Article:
New York female-fronted psychobilly/punk/everything act American Pinup will be releasing their new album “Change Machine” on September 3rd via Altercation Records. We recently got the chance to catch up with vocalist Lauren West for a little more insight into the creative process behind the record and what fans can expect in terms of its progression from previous releases. We also touch on some of the band’s upcoming tour plans.
Read the whole interview below.
Dying Scene: “Change Machine” is what, your third release with altercation records correct?
Lauren West: Yeah, we had our first record, “Strange Creatures”, then we did a split with Lost In Society, and this would make three!
Tell us a little about this one and how it differs from the others.
The production value will probably jump out at people first as the biggest difference. We produced Strange Creatures ourselves in our drummer’s basement and for Change Machine, we went to Telegraph Recording and worked with producer Mike Kalajian, who really brought just enough polish to our sound without losing that natural quality that people expect from us. Not having to worry about doing all of the tracking and mixing on our own gave us the freedom to focus on the writing and arranging, and I think it shows in a lot of ways. I think people can expect to hear a more mature record overall. I dug deep for the lyrics on this record and brandished some really killer hooks, if I dare say myself. I also think there’s more darkness in this record – a little more depth.
My favorite song so far from Change Machine is New America, love the others as well but that one really hits home with me. Can you give us some details on the lyrics and your inspiration?
I rarely touch on sociopolitical issues in my lyrics, but when I do, it can get pretty heavy. “A New America” was written right before the Occupy Wall Street thing hit. I think everyone could feel it coming. There was so much frustration and hostility in the air and yet everyone seemed terrifyingly complacent at the same time. I had the line “just scoffing from our sofas, taking in the 5 o’clock news,” and that was the seed for the rest of the song. I really wanted to turn it into some kind of a sing along folk song, but I also wanted to make it self-reflexive and complex. It contains a lot of contradictions and moments of self-indulgence, but it’s also about the frustration of being surrounded by contradictions and self-indulgence. I think the lyrics really reflect the mindset of someone from my generation – disenchanted, lost, promised the world and then bitterly disappointed and utterly confused. We’re the first American generation statistically worse off than our parents, and I think we were also the most spoiled generation yet overall. Trying to justify your own outrage at not getting the bright future you were told you were entitled to just by “being yourself” is really disorientating. You know there’s something inherently wrong with it, but you don’t know what to do with those feelings of disillusionment – other than try to turn them into hope. So the chorus is hopeful. It says “A new America would just mean new Americans.” It puts faith in people, in ourselves, to flush out the values that don’t serve a positive purpose. It’s not a song about tearing down the establishment. It’s a coming-of-age song about the inevitability of change – but change on the human level, rather than the institutional level. Evolution over revolution.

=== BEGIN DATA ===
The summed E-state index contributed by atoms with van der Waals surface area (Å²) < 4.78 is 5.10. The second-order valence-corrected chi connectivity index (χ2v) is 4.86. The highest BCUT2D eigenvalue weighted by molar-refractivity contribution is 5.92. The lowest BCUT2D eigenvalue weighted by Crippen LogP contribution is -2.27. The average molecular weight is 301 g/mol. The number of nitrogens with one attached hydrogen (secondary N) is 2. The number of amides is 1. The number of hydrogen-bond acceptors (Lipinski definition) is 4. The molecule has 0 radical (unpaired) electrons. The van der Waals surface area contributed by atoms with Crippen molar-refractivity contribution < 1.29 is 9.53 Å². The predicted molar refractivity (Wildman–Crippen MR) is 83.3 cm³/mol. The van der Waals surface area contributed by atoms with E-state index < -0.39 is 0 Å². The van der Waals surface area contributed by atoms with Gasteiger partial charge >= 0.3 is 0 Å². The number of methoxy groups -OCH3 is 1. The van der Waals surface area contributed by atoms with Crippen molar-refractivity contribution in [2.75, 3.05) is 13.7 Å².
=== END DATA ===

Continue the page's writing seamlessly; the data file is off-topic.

Yeah I get it…and congratulations on another great album, I was a fan of Strange Creatures, and I really like the new dynamic sound you have created here on Change Machine it seems to have a greater musical punch, what do you attribute that to?
It was more thoughtfully written. We were definitely going for a more dynamic sound. Strange Creatures had a healthy dose of cynicism in the lyrics, but it was sort of masked by this relentlessly upbeat, carefree sound. Change Machine is still plenty upbeat, but I think the music is more layered with moments that both reflect the darkness sometimes found in the lyrics and transcend it. It sort of drags you down into the emotion and then lifts you up out of it, so it’s all the more rewarding. The solemn moments help those upbeat moments pack even more of a punch, and vice versa. Part of this change probably comes from taking myself more seriously as a songwriter, personally speaking. I think I used to hide behind this tongue-in-cheek approach, but this record is a lot more honest. We were more confident this time around.
And this album will be released on September 3rd correct?
Yep! September 3rd. Tell everyone!
You’ll also be touring this August and September right? Give us some details please.
We’ll actually be going on the road starting in August with Lost In Society and then making an appearance at Upstart Fest 2013 in September. I don’t know if we’re supposed to announce that yet, technically, but we’ll be there for a few of the dates. We had a blast last year and are really looking forward to doing it again. It’s one big punk rock family celebration.
Sounds great, you’ll be covering good bit of ground then?
Yep, we’re mainly hitting the Midwest and New England, but we also have a few dates along the East Coast. We’ll probably be back down South again in the spring and I think 2014 is our year to finally hit the West Coast. Finally! Like everyone else, I’m convinced we’ll be mega famous rock stars the moment our feet touch California soil.
Good Luck with the new album, and the tours, and thanks for the interview.
Thank you! And any time!
You can stream “A New America”, a new song from “Change Machine” right here.
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